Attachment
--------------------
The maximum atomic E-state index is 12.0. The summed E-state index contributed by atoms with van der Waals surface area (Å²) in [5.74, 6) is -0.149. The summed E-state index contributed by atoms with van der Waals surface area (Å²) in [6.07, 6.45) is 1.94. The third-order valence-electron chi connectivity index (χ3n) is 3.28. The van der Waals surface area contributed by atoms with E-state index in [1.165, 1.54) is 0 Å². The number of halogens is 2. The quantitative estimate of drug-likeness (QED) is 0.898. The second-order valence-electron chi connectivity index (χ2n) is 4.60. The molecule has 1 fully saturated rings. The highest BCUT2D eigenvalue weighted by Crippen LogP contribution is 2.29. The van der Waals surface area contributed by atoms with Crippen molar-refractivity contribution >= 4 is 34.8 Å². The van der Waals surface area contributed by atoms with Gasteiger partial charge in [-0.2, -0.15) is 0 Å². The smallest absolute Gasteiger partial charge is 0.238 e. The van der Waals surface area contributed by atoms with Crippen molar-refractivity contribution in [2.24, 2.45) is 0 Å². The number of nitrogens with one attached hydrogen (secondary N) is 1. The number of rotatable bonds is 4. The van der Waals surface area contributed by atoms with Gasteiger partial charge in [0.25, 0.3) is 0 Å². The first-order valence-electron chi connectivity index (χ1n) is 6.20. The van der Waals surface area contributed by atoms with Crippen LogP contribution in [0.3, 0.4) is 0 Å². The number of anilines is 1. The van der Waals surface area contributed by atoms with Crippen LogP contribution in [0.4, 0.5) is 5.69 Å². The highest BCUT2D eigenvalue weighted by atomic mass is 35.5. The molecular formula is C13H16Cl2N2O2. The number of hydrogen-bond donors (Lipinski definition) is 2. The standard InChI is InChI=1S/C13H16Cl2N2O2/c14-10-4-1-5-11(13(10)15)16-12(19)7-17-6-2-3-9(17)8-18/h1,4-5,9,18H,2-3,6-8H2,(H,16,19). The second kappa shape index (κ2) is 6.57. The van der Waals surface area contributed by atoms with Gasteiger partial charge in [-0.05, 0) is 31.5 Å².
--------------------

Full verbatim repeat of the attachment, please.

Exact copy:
The maximum atomic E-state index is 12.0. The summed E-state index contributed by atoms with van der Waals surface area (Å²) in [5.74, 6) is -0.149. The summed E-state index contributed by atoms with van der Waals surface area (Å²) in [6.07, 6.45) is 1.94. The third-order valence-electron chi connectivity index (χ3n) is 3.28. The van der Waals surface area contributed by atoms with E-state index in [1.165, 1.54) is 0 Å². The number of halogens is 2. The quantitative estimate of drug-likeness (QED) is 0.898. The second-order valence-electron chi connectivity index (χ2n) is 4.60. The molecule has 1 fully saturated rings. The highest BCUT2D eigenvalue weighted by Crippen LogP contribution is 2.29. The van der Waals surface area contributed by atoms with Crippen molar-refractivity contribution >= 4 is 34.8 Å². The van der Waals surface area contributed by atoms with Gasteiger partial charge in [-0.2, -0.15) is 0 Å². The smallest absolute Gasteiger partial charge is 0.238 e. The van der Waals surface area contributed by atoms with Crippen molar-refractivity contribution in [2.24, 2.45) is 0 Å². The number of nitrogens with one attached hydrogen (secondary N) is 1. The number of rotatable bonds is 4. The van der Waals surface area contributed by atoms with Gasteiger partial charge in [0.25, 0.3) is 0 Å². The first-order valence-electron chi connectivity index (χ1n) is 6.20. The van der Waals surface area contributed by atoms with Crippen LogP contribution in [0.3, 0.4) is 0 Å². The number of anilines is 1. The van der Waals surface area contributed by atoms with Crippen LogP contribution in [0.4, 0.5) is 5.69 Å². The highest BCUT2D eigenvalue weighted by atomic mass is 35.5. The molecular formula is C13H16Cl2N2O2. The number of hydrogen-bond donors (Lipinski definition) is 2. The standard InChI is InChI=1S/C13H16Cl2N2O2/c14-10-4-1-5-11(13(10)15)16-12(19)7-17-6-2-3-9(17)8-18/h1,4-5,9,18H,2-3,6-8H2,(H,16,19). The second kappa shape index (κ2) is 6.57. The van der Waals surface area contributed by atoms with Gasteiger partial charge in [-0.05, 0) is 31.5 Å².